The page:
If the parents of a child weren’t married, the mother automatically has full custody until otherwise established with the courts. The father of the child will have no legal custody or visitation rights until he establishes legal paternity and files for custody through the family courts. This is important to understand to avoid acting in a way that could damage your custody case later on.
If you aren’t married to your child’s other parent and you have questions about your parental rights or what to expect from a custody hearing, we can help. Our law firm has experienced family law attorneys who are familiar with these types of cases and can help you fight for your children.
Does Signing the Birth Certificate Give Me Paternal Rights?
Signing the birth certificate does not automatically grant an unmarried father parental rights. While it can help show that the mother at one point recognized that you were the biological father of the child, a father’s parental rights have to be established through the courts if he was not married to the mother of the child at the time of the birth.
How Do I Get Custody and Visitation Rights?
To get custody and visitation rights to your child, you will need to file a petition in the family law courts. The petition should outline that you are the proven biological father of the child, that you want to establish and nurture a relationship with the child, and that having a relationship with you is in the child’s best interests. If the mother disagrees and is not willing to come to a compromise on custody and visitation, the matter will go before a judge who will make the final decision and establish the court orders.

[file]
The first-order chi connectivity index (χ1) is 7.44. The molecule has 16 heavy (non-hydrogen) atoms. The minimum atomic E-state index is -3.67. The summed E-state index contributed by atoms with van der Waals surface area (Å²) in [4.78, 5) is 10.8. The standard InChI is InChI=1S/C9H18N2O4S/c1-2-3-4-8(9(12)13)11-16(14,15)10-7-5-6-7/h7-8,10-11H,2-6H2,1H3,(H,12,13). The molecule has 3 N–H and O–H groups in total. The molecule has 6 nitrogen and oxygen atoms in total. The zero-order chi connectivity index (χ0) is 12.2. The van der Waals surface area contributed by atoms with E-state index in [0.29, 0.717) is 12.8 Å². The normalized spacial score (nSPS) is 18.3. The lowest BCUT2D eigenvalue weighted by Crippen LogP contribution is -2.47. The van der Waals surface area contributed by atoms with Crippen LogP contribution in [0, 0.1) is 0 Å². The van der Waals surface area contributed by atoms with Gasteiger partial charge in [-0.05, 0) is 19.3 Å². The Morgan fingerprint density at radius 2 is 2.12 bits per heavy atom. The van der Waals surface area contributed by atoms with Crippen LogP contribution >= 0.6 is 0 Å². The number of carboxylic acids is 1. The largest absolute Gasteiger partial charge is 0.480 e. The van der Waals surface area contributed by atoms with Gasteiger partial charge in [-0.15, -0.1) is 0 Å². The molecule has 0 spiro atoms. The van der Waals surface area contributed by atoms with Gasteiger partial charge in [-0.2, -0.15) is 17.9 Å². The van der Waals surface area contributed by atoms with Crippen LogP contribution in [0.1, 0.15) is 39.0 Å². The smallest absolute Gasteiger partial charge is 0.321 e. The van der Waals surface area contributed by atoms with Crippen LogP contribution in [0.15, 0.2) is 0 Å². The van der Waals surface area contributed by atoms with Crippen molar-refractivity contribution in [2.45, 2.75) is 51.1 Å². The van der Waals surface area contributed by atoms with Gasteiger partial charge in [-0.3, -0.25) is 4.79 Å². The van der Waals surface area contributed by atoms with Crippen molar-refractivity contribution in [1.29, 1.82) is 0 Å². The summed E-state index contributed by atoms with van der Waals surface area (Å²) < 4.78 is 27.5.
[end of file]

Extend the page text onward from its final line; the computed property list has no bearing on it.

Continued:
How Do the Courts Establish Paternity?
To establish legal paternity, the father will need to sign a voluntary declaration of paternity or complete a paternity test. If the mother refuses to cooperate, the father may have to petition the courts to order a paternity test and enforce that order to ensure that the child can be tested to determine paternity. Once paternity has been legally established, the father has the basis to file for custody and/or visitation rights through the family courts.
If you are fighting for custody of your children and you weren’t married to the other parent, it’s important to have an attorney by your side who understands what it takes to navigate these types of cases through the courts. Call our law office at 931-236-2711 to get started.